The Master of the World HTML version
Chapter 10. Outside The Law
Such was the letter addressed to the government of the United States. As to the person
who had placed it in the mail-box of the police, no one had seen him.
The sidewalk in front of our offices had probably not been once vacant during the entire
night. From sunset to sunrise, there had always been people, busy, anxious, or curious,
passing before our door. It is true, however, that even then, the bearer of the letter might
easily have slipped by unseen and dropped the letter in the box. The night had been so
dark, you could scarcely see from one side of the street to the other.
I have said that this letter appeared in facsimile in all the newspapers to which the
government communicated it. Perhaps one would naturally imagine that the first
comment of the public would be, "This is the work of some practical joker." It was in that
way that I had accepted my letter from the Great Eyrie, five weeks before.
But this was not the general attitude toward the present letter, neither in Washington, nor
in the rest of America. To the few who would have maintained that the document should
not be taken seriously, an immense majority would have responded. "This letter has not
the style nor the spirit of a jester. Only one man could have written it; and that is the
inventor of this unapproachable machine."
To most people this conclusion seemed indisputable owing to a curious state of mind
easily explainable. For all the strange facts of which the key had hitherto been lacking,
this letter furnished an explanation. The theory now almost universally accepted was as
follows. The inventor had hidden himself for a time, only in order to reappear more
startlingly in some new light. Instead of having perished in an accident, he had concealed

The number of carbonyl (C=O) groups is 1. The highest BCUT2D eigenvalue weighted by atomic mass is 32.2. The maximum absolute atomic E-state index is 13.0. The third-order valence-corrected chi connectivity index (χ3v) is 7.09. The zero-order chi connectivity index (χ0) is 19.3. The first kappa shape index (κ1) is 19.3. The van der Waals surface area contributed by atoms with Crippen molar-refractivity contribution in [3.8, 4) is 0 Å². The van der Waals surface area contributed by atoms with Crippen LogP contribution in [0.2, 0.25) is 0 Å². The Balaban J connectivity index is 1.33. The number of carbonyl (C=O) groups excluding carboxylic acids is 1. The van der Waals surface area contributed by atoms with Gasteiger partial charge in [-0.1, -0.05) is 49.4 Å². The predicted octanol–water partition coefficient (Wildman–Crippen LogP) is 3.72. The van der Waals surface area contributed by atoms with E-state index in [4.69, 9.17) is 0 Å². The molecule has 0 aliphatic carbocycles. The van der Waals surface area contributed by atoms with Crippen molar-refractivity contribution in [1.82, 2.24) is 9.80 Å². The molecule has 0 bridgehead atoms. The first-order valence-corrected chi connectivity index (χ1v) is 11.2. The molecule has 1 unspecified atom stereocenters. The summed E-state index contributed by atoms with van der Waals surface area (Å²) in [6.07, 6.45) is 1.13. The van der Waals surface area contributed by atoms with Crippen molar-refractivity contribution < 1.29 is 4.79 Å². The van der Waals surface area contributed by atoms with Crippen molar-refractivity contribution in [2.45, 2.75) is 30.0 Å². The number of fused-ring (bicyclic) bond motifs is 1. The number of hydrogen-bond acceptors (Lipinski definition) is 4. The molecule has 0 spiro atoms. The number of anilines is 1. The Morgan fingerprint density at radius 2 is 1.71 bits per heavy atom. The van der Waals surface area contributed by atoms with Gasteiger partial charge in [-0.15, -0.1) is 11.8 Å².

himself in some retreat where the police were unable to discover him. Then to assert
positively his attitude toward all governments he had written this letter. But instead of
dropping it in the post in any one locality, which might have resulted in its being traced to
him, he had come to Washington and deposited it himself in the very spot suggested by
the government's official notice, the bureau of police.
Well! If this remarkable personage had reckoned that this new proof of his existence
would make some noise in two worlds, he certainly figured rightly. That day, the millions
of good folk who read and re-read their daily paper could to employ a well-known
phrase, scarcely believe their eyes.
As for myself, I studied carefully every phrase of the defiant document. The hand-writing
was black and heavy. An expert at chirography would doubtless have distinguished in the
lines traces of a violent temperament, of a character stern and unsocial. Suddenly, a cry
escaped me a cry that fortunately my housekeeper did not hear. Why had I not noticed
sooner the resemblance of the handwriting to that of the letter I had received from